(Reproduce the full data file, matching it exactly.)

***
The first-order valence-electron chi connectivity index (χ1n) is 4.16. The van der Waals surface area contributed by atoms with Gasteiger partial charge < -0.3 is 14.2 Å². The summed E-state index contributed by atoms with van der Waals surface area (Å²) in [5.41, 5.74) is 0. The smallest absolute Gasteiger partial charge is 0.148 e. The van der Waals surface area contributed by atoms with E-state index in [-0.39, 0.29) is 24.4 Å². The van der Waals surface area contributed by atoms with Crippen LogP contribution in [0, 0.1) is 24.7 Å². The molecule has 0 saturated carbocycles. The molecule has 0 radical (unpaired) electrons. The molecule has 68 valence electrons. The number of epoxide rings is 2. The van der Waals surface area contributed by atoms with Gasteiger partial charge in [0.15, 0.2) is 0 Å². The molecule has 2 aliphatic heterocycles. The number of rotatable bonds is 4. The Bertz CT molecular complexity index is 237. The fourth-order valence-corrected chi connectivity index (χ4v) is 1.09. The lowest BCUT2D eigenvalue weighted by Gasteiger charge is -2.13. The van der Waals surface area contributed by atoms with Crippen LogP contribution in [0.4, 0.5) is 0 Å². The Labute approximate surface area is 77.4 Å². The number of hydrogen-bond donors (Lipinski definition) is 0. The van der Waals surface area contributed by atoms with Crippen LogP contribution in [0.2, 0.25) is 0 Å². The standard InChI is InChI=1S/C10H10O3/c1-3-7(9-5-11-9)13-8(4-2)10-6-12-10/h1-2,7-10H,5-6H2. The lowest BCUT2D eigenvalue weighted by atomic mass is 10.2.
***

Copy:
The first-order valence-electron chi connectivity index (χ1n) is 4.16. The van der Waals surface area contributed by atoms with Gasteiger partial charge < -0.3 is 14.2 Å². The summed E-state index contributed by atoms with van der Waals surface area (Å²) in [5.41, 5.74) is 0. The smallest absolute Gasteiger partial charge is 0.148 e. The van der Waals surface area contributed by atoms with E-state index in [-0.39, 0.29) is 24.4 Å². The van der Waals surface area contributed by atoms with Crippen LogP contribution in [0, 0.1) is 24.7 Å². The molecule has 0 saturated carbocycles. The molecule has 0 radical (unpaired) electrons. The molecule has 68 valence electrons. The number of epoxide rings is 2. The van der Waals surface area contributed by atoms with Gasteiger partial charge in [0.15, 0.2) is 0 Å². The molecule has 2 aliphatic heterocycles. The number of rotatable bonds is 4. The Bertz CT molecular complexity index is 237. The fourth-order valence-corrected chi connectivity index (χ4v) is 1.09. The lowest BCUT2D eigenvalue weighted by Gasteiger charge is -2.13. The van der Waals surface area contributed by atoms with Crippen LogP contribution in [0.4, 0.5) is 0 Å². The Labute approximate surface area is 77.4 Å². The number of hydrogen-bond donors (Lipinski definition) is 0. The van der Waals surface area contributed by atoms with Crippen LogP contribution in [0.2, 0.25) is 0 Å². The standard InChI is InChI=1S/C10H10O3/c1-3-7(9-5-11-9)13-8(4-2)10-6-12-10/h1-2,7-10H,5-6H2. The lowest BCUT2D eigenvalue weighted by atomic mass is 10.2.